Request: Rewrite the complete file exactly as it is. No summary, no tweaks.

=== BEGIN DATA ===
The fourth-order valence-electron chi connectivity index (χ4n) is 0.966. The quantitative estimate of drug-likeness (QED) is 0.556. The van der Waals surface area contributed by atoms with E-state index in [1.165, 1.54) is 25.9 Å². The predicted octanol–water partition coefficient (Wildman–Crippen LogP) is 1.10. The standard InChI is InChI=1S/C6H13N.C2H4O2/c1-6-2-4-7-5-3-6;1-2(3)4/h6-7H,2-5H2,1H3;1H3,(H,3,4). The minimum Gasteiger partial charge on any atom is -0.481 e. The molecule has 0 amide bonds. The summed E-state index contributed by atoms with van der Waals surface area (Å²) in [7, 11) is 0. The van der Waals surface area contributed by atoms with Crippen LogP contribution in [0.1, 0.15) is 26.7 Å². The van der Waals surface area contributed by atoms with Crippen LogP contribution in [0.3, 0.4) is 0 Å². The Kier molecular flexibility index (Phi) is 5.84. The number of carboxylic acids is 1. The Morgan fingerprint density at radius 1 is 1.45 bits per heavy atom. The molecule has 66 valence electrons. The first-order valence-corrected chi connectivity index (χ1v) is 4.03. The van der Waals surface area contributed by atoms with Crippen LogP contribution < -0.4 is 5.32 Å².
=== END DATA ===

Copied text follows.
The fourth-order valence-electron chi connectivity index (χ4n) is 0.966. The quantitative estimate of drug-likeness (QED) is 0.556. The van der Waals surface area contributed by atoms with E-state index in [1.165, 1.54) is 25.9 Å². The predicted octanol–water partition coefficient (Wildman–Crippen LogP) is 1.10. The standard InChI is InChI=1S/C6H13N.C2H4O2/c1-6-2-4-7-5-3-6;1-2(3)4/h6-7H,2-5H2,1H3;1H3,(H,3,4). The minimum Gasteiger partial charge on any atom is -0.481 e. The molecule has 0 amide bonds. The summed E-state index contributed by atoms with van der Waals surface area (Å²) in [7, 11) is 0. The van der Waals surface area contributed by atoms with Crippen LogP contribution in [0.1, 0.15) is 26.7 Å². The van der Waals surface area contributed by atoms with Crippen LogP contribution in [0.3, 0.4) is 0 Å². The Kier molecular flexibility index (Phi) is 5.84. The number of carboxylic acids is 1. The Morgan fingerprint density at radius 1 is 1.45 bits per heavy atom. The molecule has 66 valence electrons. The first-order valence-corrected chi connectivity index (χ1v) is 4.03. The van der Waals surface area contributed by atoms with Crippen LogP contribution < -0.4 is 5.32 Å².